KTA: Downward Trend Awaits Kentucky Racing If HHR Is Halted

If the Kentucky Supreme Court doesn’t reconsider its recently-published surprise opinion on the legality of historical horse racing (HHR) machines in the state, Kentucky’s racing industry will be in big trouble.

That’s the gist of a document filed in the case this week by the Kentucky Thoroughbred Association (KTA). The KTA is seeking permission to file a brief of amicus curiae in the civil case between The Family Trust Foundation of Kentucky and the Kentucky Horse Racing Commission. Last month, the state supreme court reversed a 2018 lower court decision that determined HHR machines made by Exacta Systems were a form of legal pari-mutuel wagering.

The Kentucky Chamber of Commerce also submitted an amicus brief last week, expressing concern over the potential economic impact of the court’s decision.

The KTA provided figures showing an upward improvement in all sectors of the state’s racing and breeding industry since the introduction of HHR machines in 2012. The Kentucky Thoroughbred Development Fund is generated from half of the 1.5 percent excise tax imposed on wagering at tracks with HHR. The fund paid out purse supplements of just over $4.9 million in the year before the inception of HHR in Kentucky, and over $19.5 million last year.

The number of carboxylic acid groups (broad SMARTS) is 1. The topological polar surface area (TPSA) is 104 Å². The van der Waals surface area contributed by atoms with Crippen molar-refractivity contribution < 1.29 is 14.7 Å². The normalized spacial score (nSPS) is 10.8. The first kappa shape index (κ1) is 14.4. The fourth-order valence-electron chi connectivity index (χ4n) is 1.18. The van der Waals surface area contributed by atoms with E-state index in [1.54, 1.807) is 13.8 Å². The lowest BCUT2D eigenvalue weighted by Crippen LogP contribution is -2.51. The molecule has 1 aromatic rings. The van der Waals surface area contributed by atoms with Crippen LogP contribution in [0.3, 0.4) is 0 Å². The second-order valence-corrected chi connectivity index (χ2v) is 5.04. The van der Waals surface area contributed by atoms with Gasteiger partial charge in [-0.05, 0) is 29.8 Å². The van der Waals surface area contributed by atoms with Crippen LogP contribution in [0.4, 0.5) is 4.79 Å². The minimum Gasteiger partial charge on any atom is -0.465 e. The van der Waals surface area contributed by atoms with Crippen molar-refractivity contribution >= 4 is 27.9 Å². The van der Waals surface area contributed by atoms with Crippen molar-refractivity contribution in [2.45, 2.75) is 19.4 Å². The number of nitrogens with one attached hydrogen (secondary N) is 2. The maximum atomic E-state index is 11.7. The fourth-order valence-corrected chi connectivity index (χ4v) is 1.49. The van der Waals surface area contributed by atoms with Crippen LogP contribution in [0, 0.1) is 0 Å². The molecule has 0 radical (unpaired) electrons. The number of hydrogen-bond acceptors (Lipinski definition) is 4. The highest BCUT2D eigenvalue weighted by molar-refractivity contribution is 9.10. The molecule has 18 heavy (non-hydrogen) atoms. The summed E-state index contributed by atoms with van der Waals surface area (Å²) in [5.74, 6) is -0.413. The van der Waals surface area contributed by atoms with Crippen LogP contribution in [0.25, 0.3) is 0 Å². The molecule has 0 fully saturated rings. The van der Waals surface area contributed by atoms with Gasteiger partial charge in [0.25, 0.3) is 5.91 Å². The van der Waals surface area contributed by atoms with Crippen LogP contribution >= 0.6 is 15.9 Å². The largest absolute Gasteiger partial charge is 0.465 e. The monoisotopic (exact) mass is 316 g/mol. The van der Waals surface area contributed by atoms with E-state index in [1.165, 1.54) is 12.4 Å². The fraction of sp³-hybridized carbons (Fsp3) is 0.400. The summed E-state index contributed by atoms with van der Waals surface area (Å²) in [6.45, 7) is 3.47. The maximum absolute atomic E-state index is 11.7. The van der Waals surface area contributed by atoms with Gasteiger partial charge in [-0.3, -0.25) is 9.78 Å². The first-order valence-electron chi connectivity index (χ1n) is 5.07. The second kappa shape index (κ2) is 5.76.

The KTA’s brief explains that this increase in purses has led to an increase in field size (which is above the national average) and handle (which increased 18.5 percent with the addition of HHR).

“Eliminating historical horse racing will have a significant negative effect on the Thoroughbred horse industry, which, again, is Kentucky’s signature industry,” the brief read. “It will result in horses, trainers, jockeys, grooms, owners, racing executives, and other industry participants going to other states to compete. Kentucky will lose tourism dollars. Kentucky will lose revenue from on-track sources and also from off-track (and in many cases out of state) sources.

“In addition, reducing the KTDF purse supplements will reduce the purses, which will reduce the amount owners will be willing to pay for Kentucky-bred horses that are eligible to race for these supplements. This will lead to decreased spending on yearlings sold in Kentucky each year. It will lead to decreased spending on mares and stallions sold in Kentucky each year. It will lead to fewer mares being maintained in Kentucky. All of this would lead to decreased tax revenue, decreased employment, decreased tourism spending, and decreased economic impact. In short, Kentucky’s signature industry would suffer and Kentucky racing would trend the way racing in other states is trending: downward.”

The KTA also raises questions about the legal elements of the Family Foundation’s case and whether the court correctly interpreted definitions of pari-mutuel wagering, initial seed pools, and the commission’s regulatory authority, among other things.

The post KTA: Downward Trend Awaits Kentucky Racing If HHR Is Halted appeared first on Horse Racing News | Paulick Report.

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